The closest we get to a Qui-Gon character is Count Dooku, the man who trained him. He’s the movie’s main antagonist—that is, if you believe what the Jedi tell you. In his two main scenes in the film, he makes it clear that he is trying to find and destroy the Sith lord himself, and appears genuinely hurt when Obi-Wan accuses him of just being evil. When told the Jedi he has at gunpoint will never surrender, even if it means their death, he once again looks like he’s about to cry, and apologises for it.
Episode III – Revenge of the Sith (2005) | Dir. George Lucas | 140 min.
In the above image, Mace Windu is yelling “The oppression of the Sith will never return!” as he is preparing to dice a democratically-elected official with his lightsaber. If the other two movies weren’t blatant enough for you about the ridiculous and essentially morally corrupt nature of the entire Jedi organisation, this image alone hammers it home brilliantly.
Upon discovering the Chancellor of the Republic is actually a Sith Lord, Windu and a cadre of others immediately try to murder him in his chamber. Does this sound like a peaceful order of enlightened monks to you? The ideology of the Jedi is so closed-minded that, even as they claim to be the protectors of peace and justice, they will happily cut down anyone who they see as ‘the bad guys’ without question—all the while spouting such hypocritical rhetoric as “Only a Sith deals in absolutes”. If they had attempted to simply arrest him, in public, surrounded by onlookers, the Empire, and the Original Trilogy, would never have happened. Instead, they did exactly what Palpatine needed them to do—attack him in the most underhanded way possible, so that he would then be justified in giving the order to exterminate them.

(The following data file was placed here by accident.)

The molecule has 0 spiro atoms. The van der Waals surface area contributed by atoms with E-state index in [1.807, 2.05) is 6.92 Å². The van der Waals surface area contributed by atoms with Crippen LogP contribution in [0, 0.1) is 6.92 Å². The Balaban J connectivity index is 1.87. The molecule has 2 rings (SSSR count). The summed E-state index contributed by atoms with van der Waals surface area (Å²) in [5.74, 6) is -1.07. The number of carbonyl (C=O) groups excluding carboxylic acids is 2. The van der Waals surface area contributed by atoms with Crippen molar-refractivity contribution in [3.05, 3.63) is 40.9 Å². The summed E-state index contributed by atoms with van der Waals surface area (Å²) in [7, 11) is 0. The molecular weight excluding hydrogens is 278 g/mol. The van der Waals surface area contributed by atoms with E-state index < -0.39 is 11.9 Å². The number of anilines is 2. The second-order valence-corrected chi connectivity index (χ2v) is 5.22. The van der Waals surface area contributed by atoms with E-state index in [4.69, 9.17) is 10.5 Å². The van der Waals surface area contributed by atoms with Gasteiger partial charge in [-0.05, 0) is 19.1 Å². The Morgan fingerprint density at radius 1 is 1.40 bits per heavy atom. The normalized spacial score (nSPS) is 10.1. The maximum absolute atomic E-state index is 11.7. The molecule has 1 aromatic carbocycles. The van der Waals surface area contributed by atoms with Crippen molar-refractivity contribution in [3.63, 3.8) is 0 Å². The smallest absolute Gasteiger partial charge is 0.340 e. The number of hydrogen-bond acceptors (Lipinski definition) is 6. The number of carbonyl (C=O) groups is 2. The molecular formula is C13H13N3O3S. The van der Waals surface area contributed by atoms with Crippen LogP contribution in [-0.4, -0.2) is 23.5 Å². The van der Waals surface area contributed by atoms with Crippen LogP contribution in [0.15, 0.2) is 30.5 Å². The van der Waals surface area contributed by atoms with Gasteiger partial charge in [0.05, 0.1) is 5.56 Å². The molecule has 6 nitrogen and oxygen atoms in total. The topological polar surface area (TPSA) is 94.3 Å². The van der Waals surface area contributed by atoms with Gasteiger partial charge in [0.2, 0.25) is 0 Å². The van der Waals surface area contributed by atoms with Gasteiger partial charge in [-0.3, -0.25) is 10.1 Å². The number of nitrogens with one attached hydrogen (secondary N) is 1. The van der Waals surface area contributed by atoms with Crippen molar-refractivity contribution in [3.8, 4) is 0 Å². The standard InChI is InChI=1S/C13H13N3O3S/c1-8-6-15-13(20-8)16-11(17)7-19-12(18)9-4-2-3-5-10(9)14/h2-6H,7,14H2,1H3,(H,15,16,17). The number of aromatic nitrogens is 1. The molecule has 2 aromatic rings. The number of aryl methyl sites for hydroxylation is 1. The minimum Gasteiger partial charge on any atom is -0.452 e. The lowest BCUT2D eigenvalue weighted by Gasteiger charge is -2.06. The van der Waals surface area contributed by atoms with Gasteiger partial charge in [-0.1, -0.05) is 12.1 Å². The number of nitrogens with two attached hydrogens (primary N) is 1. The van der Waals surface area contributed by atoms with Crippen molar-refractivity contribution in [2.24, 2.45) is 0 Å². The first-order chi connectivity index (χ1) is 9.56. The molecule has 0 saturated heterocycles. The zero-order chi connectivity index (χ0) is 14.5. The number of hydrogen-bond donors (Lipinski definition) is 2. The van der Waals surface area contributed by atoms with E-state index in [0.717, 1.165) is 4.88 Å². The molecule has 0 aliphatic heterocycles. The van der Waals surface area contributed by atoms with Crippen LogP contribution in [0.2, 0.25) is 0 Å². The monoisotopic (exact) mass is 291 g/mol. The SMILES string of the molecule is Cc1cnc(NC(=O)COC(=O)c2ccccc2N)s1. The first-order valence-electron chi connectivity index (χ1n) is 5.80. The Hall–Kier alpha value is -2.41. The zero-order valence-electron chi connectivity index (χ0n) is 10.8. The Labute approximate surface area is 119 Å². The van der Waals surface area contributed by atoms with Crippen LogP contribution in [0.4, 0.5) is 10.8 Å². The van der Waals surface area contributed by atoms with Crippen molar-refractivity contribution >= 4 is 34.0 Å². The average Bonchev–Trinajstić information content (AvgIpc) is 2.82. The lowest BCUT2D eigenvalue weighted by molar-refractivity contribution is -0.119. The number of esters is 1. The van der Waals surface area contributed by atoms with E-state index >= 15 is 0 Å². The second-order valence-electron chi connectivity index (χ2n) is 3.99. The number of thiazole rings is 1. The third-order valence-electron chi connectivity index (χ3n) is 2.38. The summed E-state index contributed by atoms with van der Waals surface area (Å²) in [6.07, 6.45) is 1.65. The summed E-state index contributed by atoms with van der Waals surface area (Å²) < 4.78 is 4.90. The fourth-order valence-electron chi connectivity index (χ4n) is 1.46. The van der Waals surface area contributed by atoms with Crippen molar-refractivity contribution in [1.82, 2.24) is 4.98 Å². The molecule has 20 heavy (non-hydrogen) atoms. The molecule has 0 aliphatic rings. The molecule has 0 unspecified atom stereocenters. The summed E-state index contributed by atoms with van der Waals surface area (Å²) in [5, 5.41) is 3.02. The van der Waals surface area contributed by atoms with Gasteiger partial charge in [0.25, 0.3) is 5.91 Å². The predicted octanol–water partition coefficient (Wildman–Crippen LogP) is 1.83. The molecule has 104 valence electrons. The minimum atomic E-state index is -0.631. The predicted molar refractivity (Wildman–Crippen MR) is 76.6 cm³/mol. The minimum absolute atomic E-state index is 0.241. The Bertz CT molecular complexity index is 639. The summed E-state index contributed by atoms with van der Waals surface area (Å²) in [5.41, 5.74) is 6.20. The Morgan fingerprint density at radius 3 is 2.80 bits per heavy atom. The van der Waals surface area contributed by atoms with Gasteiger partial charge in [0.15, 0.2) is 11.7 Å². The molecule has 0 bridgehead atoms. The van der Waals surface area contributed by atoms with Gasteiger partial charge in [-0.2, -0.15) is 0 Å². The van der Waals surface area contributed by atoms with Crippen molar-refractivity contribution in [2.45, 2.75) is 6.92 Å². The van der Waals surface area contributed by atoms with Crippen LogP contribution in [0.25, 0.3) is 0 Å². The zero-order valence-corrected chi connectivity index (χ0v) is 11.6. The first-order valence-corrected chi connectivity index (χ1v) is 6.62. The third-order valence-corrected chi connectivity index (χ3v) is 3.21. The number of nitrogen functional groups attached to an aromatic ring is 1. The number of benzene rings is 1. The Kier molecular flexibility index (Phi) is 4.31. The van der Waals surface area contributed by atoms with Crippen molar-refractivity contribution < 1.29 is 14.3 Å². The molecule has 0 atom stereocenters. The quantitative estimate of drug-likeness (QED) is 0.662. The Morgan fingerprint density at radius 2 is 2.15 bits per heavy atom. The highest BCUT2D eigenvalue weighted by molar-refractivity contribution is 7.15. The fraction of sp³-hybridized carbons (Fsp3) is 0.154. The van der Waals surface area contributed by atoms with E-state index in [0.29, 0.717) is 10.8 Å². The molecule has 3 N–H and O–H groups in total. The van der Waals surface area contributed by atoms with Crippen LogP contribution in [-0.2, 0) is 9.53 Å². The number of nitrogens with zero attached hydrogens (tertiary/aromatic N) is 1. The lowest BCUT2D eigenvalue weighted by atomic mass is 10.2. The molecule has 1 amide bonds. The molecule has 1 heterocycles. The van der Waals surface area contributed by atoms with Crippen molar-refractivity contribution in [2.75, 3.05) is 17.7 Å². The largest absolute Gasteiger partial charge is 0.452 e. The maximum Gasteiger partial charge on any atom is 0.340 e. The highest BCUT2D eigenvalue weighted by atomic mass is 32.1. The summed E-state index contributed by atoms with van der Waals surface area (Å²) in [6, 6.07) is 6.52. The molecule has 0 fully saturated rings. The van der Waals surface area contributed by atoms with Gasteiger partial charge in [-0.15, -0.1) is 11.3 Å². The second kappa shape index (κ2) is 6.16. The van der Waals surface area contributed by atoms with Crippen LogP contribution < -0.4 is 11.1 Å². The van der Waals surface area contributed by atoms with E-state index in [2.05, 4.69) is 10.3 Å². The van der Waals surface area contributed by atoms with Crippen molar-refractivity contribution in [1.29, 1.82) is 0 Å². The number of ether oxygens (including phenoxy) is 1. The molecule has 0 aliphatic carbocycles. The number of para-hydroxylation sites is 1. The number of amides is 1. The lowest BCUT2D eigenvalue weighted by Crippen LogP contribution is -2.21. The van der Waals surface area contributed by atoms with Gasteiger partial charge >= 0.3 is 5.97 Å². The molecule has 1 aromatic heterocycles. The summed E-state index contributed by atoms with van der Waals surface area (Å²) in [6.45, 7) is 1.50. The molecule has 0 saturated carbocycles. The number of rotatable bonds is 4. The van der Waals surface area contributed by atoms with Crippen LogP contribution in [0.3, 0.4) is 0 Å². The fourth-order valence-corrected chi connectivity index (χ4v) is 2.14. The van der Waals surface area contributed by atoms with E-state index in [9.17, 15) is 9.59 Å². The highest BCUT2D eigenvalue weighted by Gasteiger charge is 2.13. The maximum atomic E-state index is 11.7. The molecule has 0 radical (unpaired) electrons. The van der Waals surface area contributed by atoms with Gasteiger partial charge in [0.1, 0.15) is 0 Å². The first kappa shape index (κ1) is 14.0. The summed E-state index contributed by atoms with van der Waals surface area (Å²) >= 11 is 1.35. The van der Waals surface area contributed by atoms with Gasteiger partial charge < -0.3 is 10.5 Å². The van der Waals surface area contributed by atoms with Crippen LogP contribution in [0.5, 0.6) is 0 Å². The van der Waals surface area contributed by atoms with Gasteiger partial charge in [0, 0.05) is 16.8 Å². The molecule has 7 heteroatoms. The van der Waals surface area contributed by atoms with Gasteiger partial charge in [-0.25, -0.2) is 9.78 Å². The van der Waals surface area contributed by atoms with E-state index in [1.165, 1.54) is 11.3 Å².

Anakin’s final action before officially becoming Darth Vader—cutting off Windu’s hand to stop him from committing what is essentially a military coup—may seem harsh, but it makes sense. The Jedi have gone off the rails. Even Yoda tries to pull a Windu. Isn’t he supposed to be the wisest one?
What makes Yoda’s failed assassination attempt particularly interesting is how it contrasts with his character in the original series. Yoda has certainly grown wiser from his years of exile, but in Episode VI, it always struck me as bizarre how obsessed he and Obi-Wan’s ghost were with convincing Luke to kill his own father, which didn’t suit their ostensibly ‘enlightened’ characters. With the context of the prequels, now it makes perfect sense—the Jedi are closed-minded idiots, and even their smartest surviving members are fallible, and have a massive personal stake in the end of the Empire.
Many have criticized the prophecy applied to Anakin throughout the prequels (of ‘bringing balance’ to the force) as being nonsensical, but it has a far more interesting meaning than how the Jedi interpret it for themselves (balance through destroying the Sith). Anakin facilitates the destruction of all sides of the conflict, and thereby ends it. By killing the emperor and himself—the last remnants of the false Jedi-Sith dichotomy—he finally wipes the board clear. Now that’s what I call balance.
This is the real reason why I think people didn’t like the prequels—because they had the gall to portray the Jedi not as the infallible order that the Obi-Wan of the original saga said they were, but as a rigid and brittle, self-serving, organised religion. It might be less optimistic to show that being a Jedi isn’t the be-all, end-all solution to the problems of the Universe, but I think I like it better that way.